Saudi Arabia is projecting a 2017 budget deficit of about $53 billion with a lower than expected shortfall for 2016, after the government has been cost-cutting in response to lower global oil prices.
Expenses next year will reach $237 billion with a revenue of just $184 billion, the cabinet announced in a statement. The 2016 deficit will be $79 billion, which is down 8.9 percent from the forecast laid out in the budget.
“This budget comes at a time of a highly volatile economic situation… and which led to a slowdown in world economic growth and a drop in oil prices that impacted our country,” King Salman said on official television, with Finance Minister Mohammad Al Jadaan seated nearby at a table of cabinet ministers.
Revenues for this year are expected to be $140 billion, with spending expected to come in at $219 billion, 1.8 percent lower than forseen.
We expect #bond_markets to perceive the #Saudi 2017 budget favorably as investors gain comfort from reduced deficit
— Global Investment (@Globalinv) December 24, 2016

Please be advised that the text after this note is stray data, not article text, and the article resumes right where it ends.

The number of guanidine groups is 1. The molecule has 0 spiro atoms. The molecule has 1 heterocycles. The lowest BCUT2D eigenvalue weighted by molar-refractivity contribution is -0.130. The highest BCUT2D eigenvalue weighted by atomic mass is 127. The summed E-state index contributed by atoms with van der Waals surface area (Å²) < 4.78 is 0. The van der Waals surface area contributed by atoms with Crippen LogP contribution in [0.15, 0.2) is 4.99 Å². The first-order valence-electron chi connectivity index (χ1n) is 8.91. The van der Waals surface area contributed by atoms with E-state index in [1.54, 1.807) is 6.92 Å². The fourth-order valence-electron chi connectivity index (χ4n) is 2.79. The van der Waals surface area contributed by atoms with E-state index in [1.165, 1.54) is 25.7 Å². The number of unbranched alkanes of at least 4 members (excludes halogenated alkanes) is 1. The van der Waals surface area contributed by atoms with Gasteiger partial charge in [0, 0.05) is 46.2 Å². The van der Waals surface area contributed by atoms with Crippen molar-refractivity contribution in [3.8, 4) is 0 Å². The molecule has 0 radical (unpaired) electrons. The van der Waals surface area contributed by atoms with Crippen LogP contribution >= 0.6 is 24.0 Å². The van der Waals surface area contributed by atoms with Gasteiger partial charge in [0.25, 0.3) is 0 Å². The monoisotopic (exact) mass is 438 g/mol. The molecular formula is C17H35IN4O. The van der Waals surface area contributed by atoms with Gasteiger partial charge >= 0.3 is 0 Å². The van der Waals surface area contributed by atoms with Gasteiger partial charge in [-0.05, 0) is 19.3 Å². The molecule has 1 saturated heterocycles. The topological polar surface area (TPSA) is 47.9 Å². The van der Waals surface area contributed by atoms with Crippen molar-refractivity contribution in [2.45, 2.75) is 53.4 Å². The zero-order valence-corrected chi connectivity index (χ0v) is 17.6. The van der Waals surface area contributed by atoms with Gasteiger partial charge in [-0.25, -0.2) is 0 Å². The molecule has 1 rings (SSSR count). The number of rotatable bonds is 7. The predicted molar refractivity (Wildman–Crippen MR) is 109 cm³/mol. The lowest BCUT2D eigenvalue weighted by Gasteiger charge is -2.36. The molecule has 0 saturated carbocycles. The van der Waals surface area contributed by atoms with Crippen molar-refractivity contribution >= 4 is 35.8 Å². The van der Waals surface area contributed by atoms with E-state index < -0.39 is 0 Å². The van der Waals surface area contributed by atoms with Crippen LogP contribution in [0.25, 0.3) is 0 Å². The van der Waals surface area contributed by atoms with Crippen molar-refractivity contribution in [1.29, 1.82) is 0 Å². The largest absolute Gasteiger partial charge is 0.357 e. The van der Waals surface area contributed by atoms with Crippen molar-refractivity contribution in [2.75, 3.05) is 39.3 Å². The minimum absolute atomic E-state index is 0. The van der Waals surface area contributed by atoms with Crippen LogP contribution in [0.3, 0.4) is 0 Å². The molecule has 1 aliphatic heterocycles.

Saudi Arabia is the world’s biggest oil producer and froze major building projects, cut cabinet ministers’ salaries and imposed a wage freeze on civil servants due to the $97 billion deficit.
A year of cutbacks left retailers complaining of lower sales and local populations saying they had less disposable income.
“Given the opaqueness of policy announcements, the budget will provide investors with an opportunity to gauge the government’s commitment to fiscal austerity,” Capital Economics wrote in a pre-budget briefing.
#REPORT: #SaudiArabia slashes #Saudibudget2017 deficit by 33% — https://t.co/2vMbWiO1HC pic.twitter.com/KS55zzIqz4
— Saudi Gazette (@Saudi_Gazette) December 22, 2016
Oil prices were above $100 per barrel in 2014, but by mid 2016 they had sunk to below $40, though they have recovered slightly – back to $55 currently. This plunge has led to central government in Riyadh to intensify their efforts in economic reform. This is led by Salman’s son, Deputy Crown Prince Mohammad Bin Salman, 31.
In April he released the ‘Vision 2030’ programme which intends to diversify the heavily oil dependant economy. The main meat of the plan is to float less than 5 percent of the state oil company, Saudi ARAMCO. The proceeds will help form what would be the world’s largest investment fund, holding about $2 trillion in assets.
The IPO is rumoured to take place in 2018 and would be the largest in history.
Shifting political landscape in U.S. prompts Saudi Arabia to rethink investment strategy ahead of monster Aramco IPO https://t.co/Q1DtT8xPPC pic.twitter.com/VozzrsdlcA
— Georgi Kantchev (@georgikantchev) December 16, 2016